- There is less trust within local communities, often for good reason (think expenses, abuse scandals, bankers’ behaviour and the ‘post-truth’ acceptance). Suspicion of everyone, especially authority is rife. Exclusion is more common than inclusion. We are therefore seeing more managers and bureaucrats in positions of authority, rather than leaders whose motives are more emotional and idealistic. It is impossible to deal with worries over child sexual exploitation, radicalisation, community cohesion, bullying etc without strong ethical leadership. Embracing ‘social capital’, defined by the OECD as “networks together with shared norms, values and understandings that facilitate co-operation within or among groups” is way down the priority list of civic leaders.
- Rates of childhood obesity, children assessed as having SEND and those whose behaviour gives cause for concern, are going up. Schools’ responsibilities to safeguard families have risen. Social care and social work has been hacked back to its absolute bare bone. At the same time, parenting is increasingly a concern. Youngsters aged 3 can be more attached to an Ipad than their own parents. The demise of local authorities is meaning that the 2014 SEND reforms, designed to improve the life chances of those with disabilities, have had minimal effect.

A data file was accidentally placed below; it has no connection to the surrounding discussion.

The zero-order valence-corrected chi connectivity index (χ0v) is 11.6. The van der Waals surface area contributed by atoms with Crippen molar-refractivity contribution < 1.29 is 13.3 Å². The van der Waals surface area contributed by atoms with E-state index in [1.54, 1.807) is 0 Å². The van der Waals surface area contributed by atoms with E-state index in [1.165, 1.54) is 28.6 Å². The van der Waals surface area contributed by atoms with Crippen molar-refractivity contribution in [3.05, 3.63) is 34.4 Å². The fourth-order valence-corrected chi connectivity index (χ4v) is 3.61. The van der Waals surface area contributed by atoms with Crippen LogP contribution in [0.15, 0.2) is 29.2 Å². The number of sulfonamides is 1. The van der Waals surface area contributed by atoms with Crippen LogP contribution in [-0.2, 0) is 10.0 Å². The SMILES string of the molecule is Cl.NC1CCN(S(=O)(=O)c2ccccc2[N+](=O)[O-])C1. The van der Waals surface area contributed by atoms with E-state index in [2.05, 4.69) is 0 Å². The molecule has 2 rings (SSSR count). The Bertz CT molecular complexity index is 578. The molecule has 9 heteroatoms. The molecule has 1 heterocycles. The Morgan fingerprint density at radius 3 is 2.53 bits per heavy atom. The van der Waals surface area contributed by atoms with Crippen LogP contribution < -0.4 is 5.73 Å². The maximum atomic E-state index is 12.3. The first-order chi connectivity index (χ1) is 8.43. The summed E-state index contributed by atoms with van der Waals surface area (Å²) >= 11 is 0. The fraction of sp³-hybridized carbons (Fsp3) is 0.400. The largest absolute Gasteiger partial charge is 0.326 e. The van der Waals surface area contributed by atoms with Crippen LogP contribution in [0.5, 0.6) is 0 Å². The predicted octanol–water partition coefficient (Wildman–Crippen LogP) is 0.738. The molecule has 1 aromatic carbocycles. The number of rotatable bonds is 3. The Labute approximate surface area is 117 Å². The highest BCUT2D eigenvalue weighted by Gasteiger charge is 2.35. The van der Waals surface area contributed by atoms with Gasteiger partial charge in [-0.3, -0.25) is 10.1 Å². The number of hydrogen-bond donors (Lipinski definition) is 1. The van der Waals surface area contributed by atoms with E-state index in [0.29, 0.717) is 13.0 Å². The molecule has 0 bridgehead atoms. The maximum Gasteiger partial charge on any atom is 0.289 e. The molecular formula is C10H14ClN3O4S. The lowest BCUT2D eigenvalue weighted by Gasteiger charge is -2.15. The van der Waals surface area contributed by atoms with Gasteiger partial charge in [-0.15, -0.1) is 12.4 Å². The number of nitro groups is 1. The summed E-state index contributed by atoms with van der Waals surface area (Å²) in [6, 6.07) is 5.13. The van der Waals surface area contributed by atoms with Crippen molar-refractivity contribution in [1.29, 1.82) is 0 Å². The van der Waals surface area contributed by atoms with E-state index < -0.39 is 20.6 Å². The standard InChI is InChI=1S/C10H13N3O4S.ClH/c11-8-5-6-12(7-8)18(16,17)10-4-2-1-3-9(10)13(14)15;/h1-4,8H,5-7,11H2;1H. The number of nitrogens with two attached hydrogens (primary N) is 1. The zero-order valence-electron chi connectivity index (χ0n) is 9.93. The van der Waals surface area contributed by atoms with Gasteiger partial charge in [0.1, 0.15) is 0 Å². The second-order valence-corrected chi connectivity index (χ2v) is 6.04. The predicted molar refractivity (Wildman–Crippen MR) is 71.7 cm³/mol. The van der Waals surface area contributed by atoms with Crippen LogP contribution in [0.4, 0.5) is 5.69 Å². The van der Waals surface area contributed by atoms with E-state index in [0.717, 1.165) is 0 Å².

- Concerns about child radicalisation, online bullying/abuse, child exploitation, children missing in education are staple worries, and high profile within government. All of these are linked to the points above and can only be addressed by ethically-minded, strong leaders, not managers. Doing an hour’s Prevent Duty training will change little if leaders treat it as a box ticked.
- The fallout from Brexit means that there is a general consensus that immigration is a major problem and that multilateralism is wasteful. We face greater isolationism and working ‘in silos’. The learning of languages has once again been devalued. However, Britain is already a highly multi-cultural country and Brexiteers are unanimous is wanting to see Britain play a greater international role. Children need to be linked to the wider world more than ever.